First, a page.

NEW YORK — Apple Inc. and five major publishers conspired to fix prices on e-books, costing consumers hundreds of millions of dollars, a U.S. Justice Department attorney argued during the first day of a marquee antitrust trial.
Apple's attorney denied the government's accusations and said that the company had brought innovation to a broken e-book market that has benefited consumers.
The verbal sparring came on the first day of a federal antitrust trial in which federal prosecutors accused Apple of colluding with the publishers. The case represents a full-fledged assault on Apple's reputation as a pro-consumer, innovative company.
In April 2010, when Apple launched its online bookstore, prices jumped 50%, Justice Department lawyer Lawrence Buterman said during his opening statement.
"This dramatic price increase was no accident," Buterman said. "Apple knowingly and actively participated in a scheme to raise e-book prices."
In response, Apple's attorney, Orin Snyder, said the government was drawing "sinister inferences" from out-of-context, misquoted email excerpts, including some from the late Steve Jobs, the tech giant's co-founder and chief executive. Although the five publishers have settled the cases against them, Snyder said Apple has chosen to defend its principles.
"Apple is going to trial because it did nothing wrong," he said.
The civil trial in U.S. District Court in Manhattan is expected to last as long as three weeks.
The trial grew out of Apple's entrance into the e-book market in 2010, when it launched the iBookstore in tandem with the first iPad. Apple had persuaded the five publishers — Penguin, HarperCollins, Simon & Schuster, Macmillan and Hachette Book Group — to sign on to the iBookstore using a pricing model different from the one used by Amazon.com Inc., the company that continues to dominate the e-book market.
Publishers were hopeful that Apple's service would give them more control over pricing of e-books. They had complained that the $9.99 price set by Amazon was too low.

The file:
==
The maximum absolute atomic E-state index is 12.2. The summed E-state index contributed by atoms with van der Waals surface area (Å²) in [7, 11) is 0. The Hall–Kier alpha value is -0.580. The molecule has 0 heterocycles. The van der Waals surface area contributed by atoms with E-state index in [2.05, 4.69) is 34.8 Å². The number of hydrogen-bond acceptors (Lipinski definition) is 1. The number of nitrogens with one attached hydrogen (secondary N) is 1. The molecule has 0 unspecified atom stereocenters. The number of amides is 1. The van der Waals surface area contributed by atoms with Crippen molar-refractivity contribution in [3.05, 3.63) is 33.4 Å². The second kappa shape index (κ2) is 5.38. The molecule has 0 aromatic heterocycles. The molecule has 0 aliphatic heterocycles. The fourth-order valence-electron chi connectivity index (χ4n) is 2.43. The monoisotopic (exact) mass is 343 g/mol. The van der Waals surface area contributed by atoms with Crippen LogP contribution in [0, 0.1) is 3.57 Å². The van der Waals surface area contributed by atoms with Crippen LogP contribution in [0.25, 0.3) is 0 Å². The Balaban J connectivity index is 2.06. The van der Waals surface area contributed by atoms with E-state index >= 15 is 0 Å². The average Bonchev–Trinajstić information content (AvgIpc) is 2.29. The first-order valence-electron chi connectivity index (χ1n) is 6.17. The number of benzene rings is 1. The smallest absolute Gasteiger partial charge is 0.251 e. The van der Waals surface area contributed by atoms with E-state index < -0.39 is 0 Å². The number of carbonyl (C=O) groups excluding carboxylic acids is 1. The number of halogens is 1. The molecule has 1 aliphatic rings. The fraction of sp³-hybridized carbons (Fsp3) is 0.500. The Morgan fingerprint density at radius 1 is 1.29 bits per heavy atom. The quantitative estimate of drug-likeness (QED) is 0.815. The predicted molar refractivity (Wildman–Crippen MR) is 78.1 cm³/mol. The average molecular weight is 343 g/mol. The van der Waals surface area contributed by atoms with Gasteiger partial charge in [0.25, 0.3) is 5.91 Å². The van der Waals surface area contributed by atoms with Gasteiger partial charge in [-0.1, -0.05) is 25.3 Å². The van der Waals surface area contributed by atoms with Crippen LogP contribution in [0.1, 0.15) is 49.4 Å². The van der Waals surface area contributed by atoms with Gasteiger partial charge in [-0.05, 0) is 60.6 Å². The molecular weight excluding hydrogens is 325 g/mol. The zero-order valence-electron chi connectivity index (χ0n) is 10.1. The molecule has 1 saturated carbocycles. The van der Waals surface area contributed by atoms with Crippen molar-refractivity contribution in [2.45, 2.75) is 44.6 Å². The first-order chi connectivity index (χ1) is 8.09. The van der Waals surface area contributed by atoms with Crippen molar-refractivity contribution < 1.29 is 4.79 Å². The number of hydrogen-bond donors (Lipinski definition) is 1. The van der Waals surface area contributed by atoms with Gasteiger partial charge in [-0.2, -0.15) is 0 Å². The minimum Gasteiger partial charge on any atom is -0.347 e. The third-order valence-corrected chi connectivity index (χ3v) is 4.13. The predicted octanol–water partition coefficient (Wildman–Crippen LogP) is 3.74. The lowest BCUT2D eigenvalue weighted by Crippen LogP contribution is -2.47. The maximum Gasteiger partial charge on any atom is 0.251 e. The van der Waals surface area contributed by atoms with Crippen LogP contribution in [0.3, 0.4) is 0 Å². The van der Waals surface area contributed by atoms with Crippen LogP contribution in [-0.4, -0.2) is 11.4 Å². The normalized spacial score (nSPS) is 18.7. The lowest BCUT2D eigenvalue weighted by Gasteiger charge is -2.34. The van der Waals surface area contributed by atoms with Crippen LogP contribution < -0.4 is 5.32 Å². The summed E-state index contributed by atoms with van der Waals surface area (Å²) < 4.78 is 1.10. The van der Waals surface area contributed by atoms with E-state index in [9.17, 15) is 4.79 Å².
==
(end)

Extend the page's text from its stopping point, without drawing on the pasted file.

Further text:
But in a lawsuit filed last year, the Justice Department accused Apple of being a ringleader of a cartel aimed at gouging consumers. Under the arrangement, Apple would get 30% of the profits.
To make its case, the government cited statements by Jobs, who told his biographer of the arrangement. Part of Apple's message to publishers was an ominous-sounding one for consumers. To make that point, government lawyers cited this quote from Jobs: "Yes, the customer pays a little more, but that's what you want anyway."
Government lawyers also cited what they say was a misleading statement that Jobs once made to a reporter about book prices from Apple and its competition: "The prices will be the same."
Later, according to the government's evidence, a publishing company executive expressed bewilderment at Jobs' comment, deeming it: "Incredibly stupid."
To support its assertion that Apple's arrangement was a bad one for consumers, the government showed a slide indicating that the average price for e-books sold by the five publishers spiked after they signed the deal.
Snyder, the Apple attorney, said the government's timeline was off — that Apple was in tense negotiations with publishers while Amazon was already rethinking its business model.
Consumers ultimately benefited from the innovation that Apple sparked in the e-book market, he said, and prices for e-books eventually declined.
"The market was in disarray and was headed for change," said Snyder, who called the government's civil case "bizarre."
"Apple should be applauded, not condemned," he added.
U.S. District Judge Denise Cote is overseeing the bench trial, which means there is no jury. Cote indicated earlier that she thinks the Justice Department could prove its case, so Snyder asked her to "hit the delete button" on her preliminary assessment.
Cote assured she would. Two publishing executives — Carolyn Reidy, president and chief executive of Simon & Schuster; and David Shanks, CEO of Penguin Group Inc. — are expected to testify Tuesday.